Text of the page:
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High-Yield Production of Dihydrogen from Xylose by Using a Synthetic Enzyme Cascade in a Cell-Free System

Authors

  • Julia S. Martín del Campo,

    1. Biological Systems Engineering Department, Virginia Tech, Blacksburg, VA 24061 (USA)
    2. Departamento de Física Aplicada, Centro de Investigación y de Estudios Avanzados-Merida, Carretera antigua a Progreso Km. 6, A.P. 73 Cordemex, 97310, Mérida, Yucatán (México)
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  • Joseph Rollin,

    1. Biological Systems Engineering Department, Virginia Tech, Blacksburg, VA 24061 (USA)
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  • Suwan Myung,

    1. Biological Systems Engineering Department, Virginia Tech, Blacksburg, VA 24061 (USA)
    2. Institute for Critical Technology and Applied Sciences (ICTAS), Virginia Tech, Blacksburg, VA 24061 (USA)
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  • You Chun,

    1. Biological Systems Engineering Department, Virginia Tech, Blacksburg, VA 24061 (USA)
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  • Sanjeev Chandrayan,

    1. Department of Biochemistry and Molecular Biology, University of Georgia, Athens, GA 30602 (USA)
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  • Prof. Rodrigo Patiño,

    1. Departamento de Física Aplicada, Centro de Investigación y de Estudios Avanzados-Merida, Carretera antigua a Progreso Km. 6, A.P. 73 Cordemex, 97310, Mérida, Yucatán (México)
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  • Prof. Michael WW Adams,

    1. Department of Biochemistry and Molecular Biology, University of Georgia, Athens, GA 30602 (USA)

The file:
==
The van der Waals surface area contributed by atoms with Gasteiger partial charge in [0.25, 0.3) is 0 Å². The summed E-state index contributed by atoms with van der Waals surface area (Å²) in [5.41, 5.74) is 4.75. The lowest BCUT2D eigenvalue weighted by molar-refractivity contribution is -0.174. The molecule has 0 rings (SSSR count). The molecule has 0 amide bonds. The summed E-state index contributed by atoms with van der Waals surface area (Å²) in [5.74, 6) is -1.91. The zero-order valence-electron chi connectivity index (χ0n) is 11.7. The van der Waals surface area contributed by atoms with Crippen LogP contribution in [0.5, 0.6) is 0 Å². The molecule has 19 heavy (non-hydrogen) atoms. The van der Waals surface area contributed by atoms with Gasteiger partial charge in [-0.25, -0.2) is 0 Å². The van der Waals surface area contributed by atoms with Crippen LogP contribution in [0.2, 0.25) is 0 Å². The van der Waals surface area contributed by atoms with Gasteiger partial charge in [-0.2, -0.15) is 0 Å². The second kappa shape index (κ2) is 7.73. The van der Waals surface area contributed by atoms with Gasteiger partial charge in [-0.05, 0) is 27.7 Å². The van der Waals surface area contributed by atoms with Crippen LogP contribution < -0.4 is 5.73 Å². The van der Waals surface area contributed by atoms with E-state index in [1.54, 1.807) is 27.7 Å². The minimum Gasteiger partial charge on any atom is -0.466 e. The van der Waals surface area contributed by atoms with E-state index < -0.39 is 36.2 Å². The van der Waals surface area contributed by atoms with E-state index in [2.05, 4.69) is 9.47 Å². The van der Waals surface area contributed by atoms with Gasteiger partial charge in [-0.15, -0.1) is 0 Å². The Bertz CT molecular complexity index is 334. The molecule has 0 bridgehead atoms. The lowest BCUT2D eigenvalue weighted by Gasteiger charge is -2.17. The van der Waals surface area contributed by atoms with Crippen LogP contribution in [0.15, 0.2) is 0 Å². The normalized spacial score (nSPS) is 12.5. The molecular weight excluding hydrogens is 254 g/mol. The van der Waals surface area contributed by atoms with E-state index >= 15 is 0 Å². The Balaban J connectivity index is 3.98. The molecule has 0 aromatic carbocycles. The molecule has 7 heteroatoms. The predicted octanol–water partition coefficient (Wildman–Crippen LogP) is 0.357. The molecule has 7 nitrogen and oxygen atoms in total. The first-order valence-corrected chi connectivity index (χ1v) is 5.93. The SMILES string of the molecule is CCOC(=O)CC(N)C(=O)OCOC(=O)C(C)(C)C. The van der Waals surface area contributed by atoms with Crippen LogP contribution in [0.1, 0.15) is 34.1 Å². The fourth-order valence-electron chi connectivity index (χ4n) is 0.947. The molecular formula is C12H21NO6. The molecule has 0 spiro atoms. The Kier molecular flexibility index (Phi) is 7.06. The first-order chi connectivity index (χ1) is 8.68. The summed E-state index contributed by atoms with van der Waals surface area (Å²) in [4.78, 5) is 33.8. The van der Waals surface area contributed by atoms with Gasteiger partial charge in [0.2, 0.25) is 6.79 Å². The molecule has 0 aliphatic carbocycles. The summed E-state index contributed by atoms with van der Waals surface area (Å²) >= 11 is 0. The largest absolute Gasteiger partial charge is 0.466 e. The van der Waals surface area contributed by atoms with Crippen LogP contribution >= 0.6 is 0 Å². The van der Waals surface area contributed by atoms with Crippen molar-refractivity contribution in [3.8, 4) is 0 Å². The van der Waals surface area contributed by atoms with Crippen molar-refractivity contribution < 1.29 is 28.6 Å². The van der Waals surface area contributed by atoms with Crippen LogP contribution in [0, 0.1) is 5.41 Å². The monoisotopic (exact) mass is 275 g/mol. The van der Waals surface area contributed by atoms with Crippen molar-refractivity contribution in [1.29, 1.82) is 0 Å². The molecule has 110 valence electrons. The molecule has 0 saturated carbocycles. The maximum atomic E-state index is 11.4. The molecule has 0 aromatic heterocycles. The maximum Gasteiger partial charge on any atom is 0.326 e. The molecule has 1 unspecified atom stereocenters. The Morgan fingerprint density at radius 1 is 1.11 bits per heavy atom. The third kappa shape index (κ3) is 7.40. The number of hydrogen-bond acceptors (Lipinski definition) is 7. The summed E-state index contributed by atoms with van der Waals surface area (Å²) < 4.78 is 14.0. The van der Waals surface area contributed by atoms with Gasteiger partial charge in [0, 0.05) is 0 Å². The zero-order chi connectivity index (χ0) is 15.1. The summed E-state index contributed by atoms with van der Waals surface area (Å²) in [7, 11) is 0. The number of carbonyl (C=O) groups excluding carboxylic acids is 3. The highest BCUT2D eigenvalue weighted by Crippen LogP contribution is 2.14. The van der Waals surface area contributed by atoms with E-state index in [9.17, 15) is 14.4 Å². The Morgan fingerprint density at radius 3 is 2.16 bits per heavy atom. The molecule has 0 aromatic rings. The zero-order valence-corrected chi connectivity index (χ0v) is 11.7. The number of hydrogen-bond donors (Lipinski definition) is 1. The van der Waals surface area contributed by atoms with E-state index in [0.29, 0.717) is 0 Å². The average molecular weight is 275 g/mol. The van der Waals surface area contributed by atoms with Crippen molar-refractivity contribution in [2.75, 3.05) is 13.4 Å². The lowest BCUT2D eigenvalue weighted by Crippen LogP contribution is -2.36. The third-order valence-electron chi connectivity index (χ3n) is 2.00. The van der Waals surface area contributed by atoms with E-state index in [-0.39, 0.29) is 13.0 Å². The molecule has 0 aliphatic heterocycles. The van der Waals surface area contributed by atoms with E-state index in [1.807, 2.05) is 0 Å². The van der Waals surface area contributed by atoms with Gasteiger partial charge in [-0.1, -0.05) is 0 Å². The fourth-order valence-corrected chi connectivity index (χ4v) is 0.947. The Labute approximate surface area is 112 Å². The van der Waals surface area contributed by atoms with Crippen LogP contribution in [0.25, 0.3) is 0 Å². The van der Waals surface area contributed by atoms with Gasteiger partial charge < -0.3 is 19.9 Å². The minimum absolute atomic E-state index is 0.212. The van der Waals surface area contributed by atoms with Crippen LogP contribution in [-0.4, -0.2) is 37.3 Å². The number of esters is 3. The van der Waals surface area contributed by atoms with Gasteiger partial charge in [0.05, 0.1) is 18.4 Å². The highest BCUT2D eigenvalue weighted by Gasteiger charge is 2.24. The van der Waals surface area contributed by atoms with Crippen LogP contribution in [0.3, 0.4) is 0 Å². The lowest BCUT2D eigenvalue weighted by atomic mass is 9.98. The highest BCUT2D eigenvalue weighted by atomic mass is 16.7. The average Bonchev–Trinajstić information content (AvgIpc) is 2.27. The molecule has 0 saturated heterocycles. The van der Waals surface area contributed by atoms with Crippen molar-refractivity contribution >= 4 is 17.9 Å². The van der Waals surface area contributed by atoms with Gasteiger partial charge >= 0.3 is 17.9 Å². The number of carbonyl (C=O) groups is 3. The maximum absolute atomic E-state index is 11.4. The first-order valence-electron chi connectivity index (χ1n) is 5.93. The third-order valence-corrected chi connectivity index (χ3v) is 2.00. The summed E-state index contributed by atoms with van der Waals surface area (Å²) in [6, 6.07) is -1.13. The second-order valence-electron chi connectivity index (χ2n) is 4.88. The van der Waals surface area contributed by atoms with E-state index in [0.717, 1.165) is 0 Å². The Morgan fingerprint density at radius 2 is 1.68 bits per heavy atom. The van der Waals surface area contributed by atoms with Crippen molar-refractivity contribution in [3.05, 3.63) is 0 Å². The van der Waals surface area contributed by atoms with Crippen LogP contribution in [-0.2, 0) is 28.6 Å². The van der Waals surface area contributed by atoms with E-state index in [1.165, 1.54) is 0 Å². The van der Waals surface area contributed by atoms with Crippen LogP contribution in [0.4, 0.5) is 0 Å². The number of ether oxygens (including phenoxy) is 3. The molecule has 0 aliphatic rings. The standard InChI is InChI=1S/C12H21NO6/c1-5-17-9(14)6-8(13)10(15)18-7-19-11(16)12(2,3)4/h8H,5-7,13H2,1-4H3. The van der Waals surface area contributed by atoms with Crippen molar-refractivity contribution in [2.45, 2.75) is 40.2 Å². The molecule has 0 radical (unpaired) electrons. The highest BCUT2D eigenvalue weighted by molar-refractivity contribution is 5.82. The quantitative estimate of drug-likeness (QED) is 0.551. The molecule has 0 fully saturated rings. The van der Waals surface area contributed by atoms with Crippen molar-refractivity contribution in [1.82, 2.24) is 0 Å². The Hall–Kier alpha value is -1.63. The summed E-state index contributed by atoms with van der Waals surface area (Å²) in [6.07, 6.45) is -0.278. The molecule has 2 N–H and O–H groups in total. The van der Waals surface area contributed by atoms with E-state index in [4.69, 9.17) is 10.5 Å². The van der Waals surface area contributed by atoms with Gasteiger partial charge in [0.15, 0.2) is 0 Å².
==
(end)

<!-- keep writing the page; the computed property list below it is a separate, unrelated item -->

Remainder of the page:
2. DOE BioEnergy Science Center (BESC), Oak Ridge, TN 37831 (USA)
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  • Prof.  Y.-H. Percival Zhang

    Corresponding author
    1. Biological Systems Engineering Department, Virginia Tech, Blacksburg, VA 24061 (USA)
    2. Institute for Critical Technology and Applied Sciences (ICTAS), Virginia Tech, Blacksburg, VA 24061 (USA)
    3. DOE BioEnergy Science Center (BESC), Oak Ridge, TN 37831 (USA)
    4. Cell-Free Bioinnovations Inc., Blacksburg, VA 24060 (USA)
    • Biological Systems Engineering Department, Virginia Tech, Blacksburg, VA 24061 (USA)

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  • This work was supported by the Biological Systems Engineering Department of Virginia Tech, and partially supported by Shell GameChanger Program, the CALS Biodesign and Bioprocessing Research Center, and the DOE BioEnergy Science Center (to P.Z.) and the Division of Chemical Sciences, Geosciences and Biosciences, Office of Basic Energy Sciences of the DOE (DE-FG05-95ER20175 to M.A.). JSMC thanked the Mexican Council of Science and Technology (Conacyt) for her PhD grant.

Abstract

original image

13 Enzyme in einem Reaktor (rot im Schema), darunter die neue Polyphosphat-Xylulokinase (XK), wandeln Xylose in H2 und CO2 um, wobei nahezu 100 % der theoretisch möglichen Ausbeute erreicht werden. Die Ergebnisse legen nahe, dass zellfreie Biosysteme ausgehend von Xylose kostengünstig H2 produzieren könnten. Xu5P=Xylulose-5-phosphat, G6P=Glucose-6-phosphat.

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